Per-CPU State and Initialization

When writing a multiprocessor OS, it is important to distinguish between per-CPU state that is private to each processor, and global state that the whole system shares. kern/cpu.h defines most of the per-CPU state, including struct Cpu, which stores per-CPU variables. cpunum() always returns the ID of the CPU that calls it, which can be used as an index into arrays like cpus. Alternatively, the macro thiscpu is shorthand for the current CPU's struct Cpu.

Here is the per-CPU state you should be aware of:

Exercise 3. Modify mem_init_mp() (in kern/pmap.c) to map per-CPU stacks starting at KSTACKTOP, as shown in inc/memlayout.h. The size of each stack is KSTKSIZE bytes plus KSTKGAP bytes of unmapped guard pages. Your code should pass the new check in check_kern_pgdir() and the SMP page management test in make grade.

Exercise 4. The code in trap_init_percpu() (kern/trap.c) initializes the TSS and TSS descriptor for the BSP. It worked in Lab 5, but is incorrect when running on other CPUs. Change the code so that it can work on all CPUs. (Note: your new code should not use the global ts variable any more.)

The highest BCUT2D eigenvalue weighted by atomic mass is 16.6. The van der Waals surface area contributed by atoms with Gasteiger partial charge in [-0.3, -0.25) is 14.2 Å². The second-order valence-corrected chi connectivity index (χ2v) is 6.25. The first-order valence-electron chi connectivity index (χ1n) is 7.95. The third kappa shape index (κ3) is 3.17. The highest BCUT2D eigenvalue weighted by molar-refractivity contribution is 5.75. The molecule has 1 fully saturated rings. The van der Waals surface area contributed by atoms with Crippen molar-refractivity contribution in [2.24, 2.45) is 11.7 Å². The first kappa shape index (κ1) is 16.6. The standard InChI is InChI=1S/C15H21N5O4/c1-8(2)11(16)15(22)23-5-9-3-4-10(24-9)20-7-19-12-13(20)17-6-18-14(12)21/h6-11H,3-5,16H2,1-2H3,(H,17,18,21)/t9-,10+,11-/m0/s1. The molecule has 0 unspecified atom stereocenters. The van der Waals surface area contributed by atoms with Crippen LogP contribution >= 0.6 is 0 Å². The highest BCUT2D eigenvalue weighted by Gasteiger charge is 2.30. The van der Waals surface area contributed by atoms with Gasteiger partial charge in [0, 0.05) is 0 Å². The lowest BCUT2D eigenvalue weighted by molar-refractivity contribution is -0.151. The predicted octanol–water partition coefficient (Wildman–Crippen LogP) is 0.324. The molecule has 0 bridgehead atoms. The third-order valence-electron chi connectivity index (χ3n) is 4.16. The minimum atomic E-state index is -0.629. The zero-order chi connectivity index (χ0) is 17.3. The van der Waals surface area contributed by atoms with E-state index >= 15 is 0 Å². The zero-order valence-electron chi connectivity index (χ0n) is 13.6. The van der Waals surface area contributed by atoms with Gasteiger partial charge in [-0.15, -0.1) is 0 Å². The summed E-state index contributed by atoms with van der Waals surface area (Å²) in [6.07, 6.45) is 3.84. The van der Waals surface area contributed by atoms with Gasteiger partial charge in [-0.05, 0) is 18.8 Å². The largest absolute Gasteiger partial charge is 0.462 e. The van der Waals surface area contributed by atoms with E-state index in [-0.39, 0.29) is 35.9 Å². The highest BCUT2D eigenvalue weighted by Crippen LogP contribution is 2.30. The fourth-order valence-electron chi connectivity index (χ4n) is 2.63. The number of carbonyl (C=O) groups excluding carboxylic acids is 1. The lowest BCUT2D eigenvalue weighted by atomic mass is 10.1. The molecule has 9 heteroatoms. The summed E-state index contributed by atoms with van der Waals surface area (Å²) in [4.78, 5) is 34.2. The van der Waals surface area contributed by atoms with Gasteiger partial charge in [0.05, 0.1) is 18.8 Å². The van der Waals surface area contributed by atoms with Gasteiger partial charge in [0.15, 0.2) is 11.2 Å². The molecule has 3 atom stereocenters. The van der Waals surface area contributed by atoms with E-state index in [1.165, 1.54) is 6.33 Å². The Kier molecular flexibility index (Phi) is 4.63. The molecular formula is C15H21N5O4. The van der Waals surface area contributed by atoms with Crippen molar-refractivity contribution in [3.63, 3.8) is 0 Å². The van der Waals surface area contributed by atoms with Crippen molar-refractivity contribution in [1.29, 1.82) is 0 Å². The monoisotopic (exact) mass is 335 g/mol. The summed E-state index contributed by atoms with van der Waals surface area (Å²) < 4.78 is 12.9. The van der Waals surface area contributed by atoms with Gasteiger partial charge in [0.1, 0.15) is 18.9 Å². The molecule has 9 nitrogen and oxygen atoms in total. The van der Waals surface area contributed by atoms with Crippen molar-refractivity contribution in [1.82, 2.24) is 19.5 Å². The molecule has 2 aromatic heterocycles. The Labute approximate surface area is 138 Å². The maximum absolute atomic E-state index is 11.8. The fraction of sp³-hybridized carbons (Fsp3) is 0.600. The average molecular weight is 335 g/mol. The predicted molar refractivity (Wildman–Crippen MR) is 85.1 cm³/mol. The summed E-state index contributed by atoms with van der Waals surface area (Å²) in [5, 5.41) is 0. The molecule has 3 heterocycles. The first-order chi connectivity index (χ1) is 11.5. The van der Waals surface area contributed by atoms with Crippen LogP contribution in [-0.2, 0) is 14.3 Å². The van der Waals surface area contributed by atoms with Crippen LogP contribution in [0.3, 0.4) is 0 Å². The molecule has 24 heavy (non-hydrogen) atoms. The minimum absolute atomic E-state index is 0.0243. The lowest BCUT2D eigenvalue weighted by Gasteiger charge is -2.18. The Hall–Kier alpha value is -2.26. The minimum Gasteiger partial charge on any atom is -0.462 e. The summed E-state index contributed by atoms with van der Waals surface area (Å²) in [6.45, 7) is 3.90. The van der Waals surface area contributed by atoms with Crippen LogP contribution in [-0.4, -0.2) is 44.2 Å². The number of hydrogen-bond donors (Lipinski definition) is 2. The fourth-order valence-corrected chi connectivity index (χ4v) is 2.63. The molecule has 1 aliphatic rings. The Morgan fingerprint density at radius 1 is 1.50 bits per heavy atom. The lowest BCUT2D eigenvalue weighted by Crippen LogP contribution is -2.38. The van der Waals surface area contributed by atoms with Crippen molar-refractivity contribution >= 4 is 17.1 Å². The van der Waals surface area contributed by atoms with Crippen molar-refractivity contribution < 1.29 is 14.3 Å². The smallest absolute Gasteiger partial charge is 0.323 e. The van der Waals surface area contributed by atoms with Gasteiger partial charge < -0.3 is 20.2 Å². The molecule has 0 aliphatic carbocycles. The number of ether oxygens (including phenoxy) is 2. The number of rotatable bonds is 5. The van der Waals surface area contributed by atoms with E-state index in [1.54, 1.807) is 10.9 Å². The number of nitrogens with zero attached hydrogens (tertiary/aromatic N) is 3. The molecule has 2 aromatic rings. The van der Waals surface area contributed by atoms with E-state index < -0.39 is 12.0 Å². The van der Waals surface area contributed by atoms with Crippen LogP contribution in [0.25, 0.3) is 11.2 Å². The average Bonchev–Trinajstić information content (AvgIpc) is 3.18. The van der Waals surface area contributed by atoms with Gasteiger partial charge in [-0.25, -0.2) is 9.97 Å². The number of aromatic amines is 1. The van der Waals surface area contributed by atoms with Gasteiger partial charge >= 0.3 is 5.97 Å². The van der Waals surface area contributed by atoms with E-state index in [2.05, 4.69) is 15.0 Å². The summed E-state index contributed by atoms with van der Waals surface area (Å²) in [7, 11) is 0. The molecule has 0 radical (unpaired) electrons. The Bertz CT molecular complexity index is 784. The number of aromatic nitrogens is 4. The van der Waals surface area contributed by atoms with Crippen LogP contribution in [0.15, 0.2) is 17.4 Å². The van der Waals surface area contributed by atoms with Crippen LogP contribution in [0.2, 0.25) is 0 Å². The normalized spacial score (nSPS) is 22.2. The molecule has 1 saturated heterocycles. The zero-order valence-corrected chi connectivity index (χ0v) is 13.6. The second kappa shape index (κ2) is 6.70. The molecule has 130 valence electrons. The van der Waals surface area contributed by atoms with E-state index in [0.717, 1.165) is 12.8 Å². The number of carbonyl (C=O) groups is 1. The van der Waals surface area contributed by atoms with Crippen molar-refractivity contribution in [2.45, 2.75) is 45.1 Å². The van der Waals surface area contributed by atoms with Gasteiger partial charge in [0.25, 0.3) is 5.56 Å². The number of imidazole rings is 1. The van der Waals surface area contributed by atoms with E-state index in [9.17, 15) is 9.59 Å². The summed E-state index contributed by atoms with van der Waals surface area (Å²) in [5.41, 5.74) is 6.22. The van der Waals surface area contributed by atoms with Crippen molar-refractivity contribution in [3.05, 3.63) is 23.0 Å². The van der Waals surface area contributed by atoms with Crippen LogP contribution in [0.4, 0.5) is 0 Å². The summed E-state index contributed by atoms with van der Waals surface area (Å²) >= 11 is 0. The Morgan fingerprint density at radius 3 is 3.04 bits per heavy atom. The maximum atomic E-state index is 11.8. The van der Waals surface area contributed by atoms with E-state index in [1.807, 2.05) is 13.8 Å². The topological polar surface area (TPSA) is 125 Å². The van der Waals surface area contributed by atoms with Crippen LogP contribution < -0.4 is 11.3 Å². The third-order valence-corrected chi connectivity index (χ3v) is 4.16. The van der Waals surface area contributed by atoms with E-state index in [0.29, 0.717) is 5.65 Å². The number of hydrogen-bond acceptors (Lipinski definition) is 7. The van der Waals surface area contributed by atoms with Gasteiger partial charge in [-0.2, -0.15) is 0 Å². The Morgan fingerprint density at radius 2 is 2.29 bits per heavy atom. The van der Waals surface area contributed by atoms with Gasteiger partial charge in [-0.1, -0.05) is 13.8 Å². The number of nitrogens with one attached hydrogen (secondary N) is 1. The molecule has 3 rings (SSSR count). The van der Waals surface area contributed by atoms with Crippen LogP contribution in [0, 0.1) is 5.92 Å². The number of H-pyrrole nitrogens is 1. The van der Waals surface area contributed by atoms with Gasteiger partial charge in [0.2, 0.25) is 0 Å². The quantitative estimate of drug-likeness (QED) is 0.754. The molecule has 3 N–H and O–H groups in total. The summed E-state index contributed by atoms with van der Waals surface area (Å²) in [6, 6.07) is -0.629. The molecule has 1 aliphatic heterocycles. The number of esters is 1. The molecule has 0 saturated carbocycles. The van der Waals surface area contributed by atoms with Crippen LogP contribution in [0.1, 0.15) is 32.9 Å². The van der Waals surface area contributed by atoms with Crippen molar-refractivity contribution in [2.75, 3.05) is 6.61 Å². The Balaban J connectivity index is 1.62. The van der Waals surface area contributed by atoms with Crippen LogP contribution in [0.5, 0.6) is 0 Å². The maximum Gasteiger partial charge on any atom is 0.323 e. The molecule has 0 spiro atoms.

When you finish the above exercises, run JOS in QEMU with 4 CPUs using make qemu CPUS=4 (or make qemu-nox CPUS=4), you should see output like this:

Physical memory: 66556K available, base = 640K, extended = 65532K
check_page_alloc() succeeded!
check_page() succeeded!
check_kern_pgdir() succeeded!
check_page_installed_pgdir() succeeded!
SMP: CPU 0 found 4 CPU(s)
enabled interrupts: 1 2
SMP: CPU 1 starting
SMP: CPU 2 starting
SMP: CPU 3 starting
[00000000] new env 00001000
[00000000] new env 00001001
[00000000] new env 00001002
[00000000] new env 00001003
[00000000] new env 00001004
[00000000] new env 00001005
[00000000] new env 00001006
[00000000] new env 00001007
[00000000] new env 00001008
kernel panic on CPU 0 at kern/sched.c:43: scheduler is not yet implemented
Welcome to the JOS kernel monitor!
Type 'help' for a list of commands.

If your output does not look like this, go back and check your work for the previous exercises in this lab. You will need to have these exercises working properly to be able to do the rest of the exercises in this lab.